On another forum, a drive-by Christian posted his witnessing for his faith, called Lost and Found. Amazon has since deleted those presumably due to the spamming nature of his posting (~10 identical posts in 3 forums).
Budgie responded with his story of how he lost his faith. I liked the juxtaposition. While we are inundated with witnessing stories, the story of how we unbelievers lost our faith has been largely untold. Brunumb suggested we move the discussion here, probably for the higher traffic. So here it is. I'll go first. Here's a condensed version of my story. Keep in mind that the entire process started around age 15 and lasted about 10 years.
I didn't know anything at all about God or what a church was or who Jesus was until age 7. My mom had gone back to work when I started school and the daycare was run by a bunch of Bible bangers. So we had little mini-Sunday School lessons after real school every day. They were just stories but they kept harping on this "you're all going to hell because you're all filthy sinners." I also didn't know what the heck a "sin" was.
So at age 7, they import this youth minister to baptize us. Keep in mind that our parents had no idea this was going on. So the minister explains the whole procedure to us and I'm thinking that they might as well be speaking a foreign language. I had no idea what the heck they were talking about. A couple of kids ask questions and I'm trying to follow all this stuff. It just seems like alien-speak. At one point the minister says that we have to bow our heads, close our eyes, and pray. One little boy asked why we had to close our eyes and the minister says that during the baptism, an angel comes down and puts a mark on us. Now, THIS was something I could latch onto. I thought that was pretty cool! I wanted to see the angel, so while most of the other kids were praying, I was watching for the angel. What a disappointment, the first of many.
Later, when my mom got sick, I prayed a lot for her but she just kept getting sicker and sicker until she finally died. But I kept going to church and youth group. My best friend and I would walk to church, since it was only a few blocks away. We were a strange pair: she was always tiny and I was always tall. One night I was just sicker than sick, so I called her and told her I wasn't going to youth group. She went anyway and after all the kids left, she was helping to clean up. Then in the privacy of the church meeting hall, she was raped by our youth minister (not the same guy who baptized us). She went to the hospital and that's where she called me from. I completely forgot about being sick and had my dad drive me to the hospital. I felt so guilty. If only I had been there, she would have been alright. (Truth time: I still feel guilty about it all these years later). So I held her and told her that it would be alright. And she told me it would, as soon as she *made* it right. She pressed charges against the minister and a lot of drama played out in the local papers, even with some of our "friends" claiming that my friend had been enticing the minister with her provocative dress and other such nonsense.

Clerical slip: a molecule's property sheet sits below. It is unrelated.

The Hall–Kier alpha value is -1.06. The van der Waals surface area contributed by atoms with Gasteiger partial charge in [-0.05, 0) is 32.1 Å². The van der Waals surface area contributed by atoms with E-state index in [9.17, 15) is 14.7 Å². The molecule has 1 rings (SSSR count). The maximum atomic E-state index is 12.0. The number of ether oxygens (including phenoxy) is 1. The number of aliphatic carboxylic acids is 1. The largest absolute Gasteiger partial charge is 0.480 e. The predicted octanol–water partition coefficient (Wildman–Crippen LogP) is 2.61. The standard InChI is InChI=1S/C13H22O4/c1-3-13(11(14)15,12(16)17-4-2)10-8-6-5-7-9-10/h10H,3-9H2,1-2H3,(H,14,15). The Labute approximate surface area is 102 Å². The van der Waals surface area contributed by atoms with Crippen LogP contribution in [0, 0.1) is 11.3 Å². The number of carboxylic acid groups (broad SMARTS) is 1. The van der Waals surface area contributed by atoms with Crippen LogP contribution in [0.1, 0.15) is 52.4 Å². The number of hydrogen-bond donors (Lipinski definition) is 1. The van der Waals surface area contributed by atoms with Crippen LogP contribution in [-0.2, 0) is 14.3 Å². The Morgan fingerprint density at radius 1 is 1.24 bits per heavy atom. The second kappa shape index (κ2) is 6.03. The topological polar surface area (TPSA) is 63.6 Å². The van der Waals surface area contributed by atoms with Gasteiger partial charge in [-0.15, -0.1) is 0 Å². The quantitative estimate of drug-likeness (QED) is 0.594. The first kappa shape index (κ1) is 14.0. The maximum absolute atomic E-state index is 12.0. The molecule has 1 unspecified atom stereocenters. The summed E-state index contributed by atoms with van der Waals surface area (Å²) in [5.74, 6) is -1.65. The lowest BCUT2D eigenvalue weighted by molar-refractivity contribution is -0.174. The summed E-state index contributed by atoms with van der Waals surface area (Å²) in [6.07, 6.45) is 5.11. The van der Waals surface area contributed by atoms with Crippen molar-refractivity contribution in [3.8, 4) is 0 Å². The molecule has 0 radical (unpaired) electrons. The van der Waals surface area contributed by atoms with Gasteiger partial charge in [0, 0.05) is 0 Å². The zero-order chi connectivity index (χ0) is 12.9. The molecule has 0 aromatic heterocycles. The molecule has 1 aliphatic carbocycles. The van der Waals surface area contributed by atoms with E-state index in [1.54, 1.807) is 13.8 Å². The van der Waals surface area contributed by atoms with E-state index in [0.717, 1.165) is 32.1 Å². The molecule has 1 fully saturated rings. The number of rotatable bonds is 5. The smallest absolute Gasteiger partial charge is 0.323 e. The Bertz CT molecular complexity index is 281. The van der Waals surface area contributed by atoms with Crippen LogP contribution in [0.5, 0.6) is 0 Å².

The final straw for me really was when the head minister showed up to "comfort" my friend and her family. He actually had the gall to say it was all part of God's plan! I could hardly believe it! Later he mentioned something incoherent about free will. I remember asking him why the free will of the other minister to rape was more important to God than my friend's free will not to be raped. There was just no satisfactory answer then or ever.
The people of the church all rallied around the minister and were busy demonizing my friend. But she taught me what real strength is. She stood up in court and told the world what had happened. The public pressure to acquit the minister was intense and caused her dad to have to relocate his business. But in the end, the minister was convicted.
After that, I started reading about the problem of evil and that convinced me, more than anything, that there couldn't be a God. I read Epicurus on this and still think he has excellent points:
Is God willing to prevent evil, but not able?
Then he is not omnipotent.
Is he able, but not willing?
Then he is malevolent.
Is he both able and willing?
Then whence cometh evil?
Is he neither able nor willing?
Then why call him God?
Actually questioning what I had previously just accepted liberated from the tyranny of religion, which had been enslaving my mind. I never looked back.
Today I am a well-adjusted, married mother of 2 and am raising my children without God. My daughter, who is old enough to know, is happy, moral, empathetic, and decent. She can tell right from wrong and good from evil without the help from an imaginary supernatural entity. I'm very proud of her. If she represents my legacy, I'm satisfied. My son is much too young to know these kinds of things (he's 4 months at the time of this writing), but I hope and trust that he will follow in his sister's footsteps.
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